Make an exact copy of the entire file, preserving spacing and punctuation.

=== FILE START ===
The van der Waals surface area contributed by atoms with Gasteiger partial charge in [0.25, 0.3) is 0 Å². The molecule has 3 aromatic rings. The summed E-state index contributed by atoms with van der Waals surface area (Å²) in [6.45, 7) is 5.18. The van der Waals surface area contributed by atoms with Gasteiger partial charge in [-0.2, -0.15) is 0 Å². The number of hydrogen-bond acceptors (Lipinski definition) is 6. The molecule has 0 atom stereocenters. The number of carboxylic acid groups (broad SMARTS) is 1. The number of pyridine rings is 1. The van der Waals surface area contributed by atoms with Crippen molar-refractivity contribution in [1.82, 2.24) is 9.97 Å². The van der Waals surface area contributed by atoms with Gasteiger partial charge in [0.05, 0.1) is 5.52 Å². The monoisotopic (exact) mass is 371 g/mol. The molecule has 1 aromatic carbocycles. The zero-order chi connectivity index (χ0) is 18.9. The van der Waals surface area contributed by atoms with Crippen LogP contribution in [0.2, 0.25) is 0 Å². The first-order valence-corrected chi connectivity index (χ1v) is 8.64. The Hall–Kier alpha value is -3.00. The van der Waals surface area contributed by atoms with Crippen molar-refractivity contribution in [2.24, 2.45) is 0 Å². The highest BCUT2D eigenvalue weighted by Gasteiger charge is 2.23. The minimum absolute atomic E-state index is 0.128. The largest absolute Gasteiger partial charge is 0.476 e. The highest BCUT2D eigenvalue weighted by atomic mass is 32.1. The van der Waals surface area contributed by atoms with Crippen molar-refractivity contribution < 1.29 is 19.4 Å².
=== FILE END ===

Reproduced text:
The van der Waals surface area contributed by atoms with Gasteiger partial charge in [0.25, 0.3) is 0 Å². The molecule has 3 aromatic rings. The summed E-state index contributed by atoms with van der Waals surface area (Å²) in [6.45, 7) is 5.18. The van der Waals surface area contributed by atoms with Gasteiger partial charge in [-0.2, -0.15) is 0 Å². The number of hydrogen-bond acceptors (Lipinski definition) is 6. The molecule has 0 atom stereocenters. The number of carboxylic acid groups (broad SMARTS) is 1. The number of pyridine rings is 1. The van der Waals surface area contributed by atoms with Crippen molar-refractivity contribution in [1.82, 2.24) is 9.97 Å². The van der Waals surface area contributed by atoms with Gasteiger partial charge in [0.05, 0.1) is 5.52 Å². The monoisotopic (exact) mass is 371 g/mol. The molecule has 1 aromatic carbocycles. The zero-order chi connectivity index (χ0) is 18.9. The van der Waals surface area contributed by atoms with Crippen LogP contribution in [0.2, 0.25) is 0 Å². The first-order valence-corrected chi connectivity index (χ1v) is 8.64. The Hall–Kier alpha value is -3.00. The van der Waals surface area contributed by atoms with Crippen molar-refractivity contribution in [2.24, 2.45) is 0 Å². The highest BCUT2D eigenvalue weighted by Gasteiger charge is 2.23. The minimum absolute atomic E-state index is 0.128. The largest absolute Gasteiger partial charge is 0.476 e. The highest BCUT2D eigenvalue weighted by atomic mass is 32.1. The van der Waals surface area contributed by atoms with Crippen molar-refractivity contribution < 1.29 is 19.4 Å².